Sunday, December 2, 2007

Plan to Bail Out Subprime Mortgage Holders

You might have read about plans to prevent certain subprime mortgage rates from "resetting" to higher rates in the next few years in the papers lately. If you have, you fall into one of two camps. The first camp is people who have subprime loans and are terrified of the reset that's coming up because it will push your mortgage payments up to unaffordable levels. If you're in the second camp, you're angry that idiots who took out bigger mortgages than they could afford to buy homes they couldn't afford will be bailed out, preventing them from being forced to sell and allowing home prices to come back down to more reasonable levels.

If you've read my prior posts about buying a house, you probably know that I'm firmly in the second camp. As I talked about in "The Subprime Mortgage Default Opportunity," I thought these painful resets would force people to sell and help the housing market to correct.

Don't get me wrong, I'm in favor of helping the needy. People whose homes were destroyed by a natural disaster deserve to be bailed out. People in other unfortunate circumstances deserve to be bailed out. However, people who bought houses they couldn't afford do not deserve to be bailed out.

So where are we in the bubble/bust cycle? I've been following some interesting posts in a blog called "Misha's Global Economic Trends Analysis" and I think he has a good illustration where he overlays the US housing market on a graph of Japan land prices during that country's bubble and bust from 1980-2004. According to that chart (and most experts), we're in the early stages of a decline. I don't know for sure what to believe, but I sure hope it falls a lot further so that honest, hardworking people can afford to buy a decent house to live in.

By the way, my current favorite source for housing market related news is Patrick.net's Housing Crash News. Its updated daily with stories around the web about the overinflated housing market in the United States.

3 comments:

Anonymous said...

How a natural disaster any different from the Subprime mess? Most homes destroyed in natural disasters are in areas prone to natural disasters. If everyone lived on high ground, there would be no floods. Most bad outcomes start with bad choices.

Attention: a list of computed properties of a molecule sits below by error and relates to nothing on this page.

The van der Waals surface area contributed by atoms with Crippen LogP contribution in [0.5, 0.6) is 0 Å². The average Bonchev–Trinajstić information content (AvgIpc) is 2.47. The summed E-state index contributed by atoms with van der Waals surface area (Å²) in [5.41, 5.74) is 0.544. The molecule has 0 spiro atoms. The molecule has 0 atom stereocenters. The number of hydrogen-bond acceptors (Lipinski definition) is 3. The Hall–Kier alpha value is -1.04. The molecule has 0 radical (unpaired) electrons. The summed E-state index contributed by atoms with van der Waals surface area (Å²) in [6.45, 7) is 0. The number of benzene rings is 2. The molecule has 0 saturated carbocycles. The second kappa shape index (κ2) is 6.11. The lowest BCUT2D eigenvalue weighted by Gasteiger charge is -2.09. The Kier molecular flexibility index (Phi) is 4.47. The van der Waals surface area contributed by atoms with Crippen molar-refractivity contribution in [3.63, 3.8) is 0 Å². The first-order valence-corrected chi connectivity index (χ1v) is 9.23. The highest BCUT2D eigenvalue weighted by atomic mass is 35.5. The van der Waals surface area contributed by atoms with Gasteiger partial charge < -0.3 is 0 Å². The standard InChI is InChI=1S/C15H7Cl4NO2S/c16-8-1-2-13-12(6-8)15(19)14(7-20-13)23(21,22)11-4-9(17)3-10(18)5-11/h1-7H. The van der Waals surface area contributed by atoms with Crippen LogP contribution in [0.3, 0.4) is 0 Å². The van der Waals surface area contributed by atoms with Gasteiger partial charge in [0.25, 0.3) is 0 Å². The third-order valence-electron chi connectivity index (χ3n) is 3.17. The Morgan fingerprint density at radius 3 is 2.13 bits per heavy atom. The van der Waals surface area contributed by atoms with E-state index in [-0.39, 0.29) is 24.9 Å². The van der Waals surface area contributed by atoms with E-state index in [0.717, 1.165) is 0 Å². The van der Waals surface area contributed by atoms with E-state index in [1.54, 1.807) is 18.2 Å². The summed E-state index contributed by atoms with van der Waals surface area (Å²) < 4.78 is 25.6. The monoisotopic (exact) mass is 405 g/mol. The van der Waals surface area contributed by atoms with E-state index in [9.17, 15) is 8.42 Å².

With respect to the subprime mess, you fail to address the other people who would be harmed by a meltdown in home prices. If all the subprime loans default, we all lose as our homes depreciate.

Just a thought.

TFB said...

I'm in the second camp too. To people in the first camp, I say

"A deal is a deal. The adjustable mortgage you signed up called for an adjustment after the first few years. You knew that. You could've got a fixed rate mortgage but you didn't, because you wanted a lower payment for the first few years. They honored their end of the deal. You did pay a lower payment. Now it's time for you to honor your end of the deal. If you don't want to pay the higher mortgage, sell it and rent. Let someone else buy the house and pay the mortgage."

MoneyMan said...

Point taken from the anonymous poster who wrote that most homes destroyed in natural disasters are in areas prone to natural disasters. However, I still look at them differently. Natural disasters are not inevidable. People buying a house in kansas don't know that two years later on June 30, a tornado is going to rip their barn to shreds. For the most part, they also don't approach a home purchase like that as a "get rich quick" scheme. And also, they might purchase insurance to protect them in the case of a natural disaster.

People buying a house with a low "teaser" interest rate, signing a contract that says it will increase in a few years (knowing full well they won't be able to afford the increased payments and banking on even more home price appreciation) do know what's going to happen and when. And many of them who took out these kinds of mortgages were real estate speculators who drove up prices in the hopes of making a quick buck. They never intended to live in the homes, and even if they did, they only wanted to be in there a short time to help with their capital gains treatment.

Also, I'd like to address your second comment. I didn't address this in the post.

You say "If all the subprime loans default, we all lose as our homes depreciate."

If you bought your home as a place to live, and the market value declines due to subprime defaults, and you have a mortgage you can afford, it has ABSOLUTELY NO IMPACT ON YOU. You already paid for your home. Unless you desperately have to sell your house, a temporary decline in market value doesn't mean jack to you. You can still sleep there every night.

The vast majority of people who would "lose" if every single subprime mortgage defaulted would be either 1) those who couldnt afford a home to begin with (and therefore should not be owning one) and 2) investors and flippers who were speculating. I would love to see them shaken out of the market. That's the way capitalism works.

Of course, this could cause ripple effects that might run through the economy, but just looking at the housing market alone, honest, good-money buyers earning enough money to make a sensible mortgage payment should not care if the market value of their home declines. That's what happens in markets. Prices fluctuate. If the house you bought for $250k is now appraised for $200k, that is not money out of your pocket.

And TFB, thanks for your comment, I couldn't have said it better myself.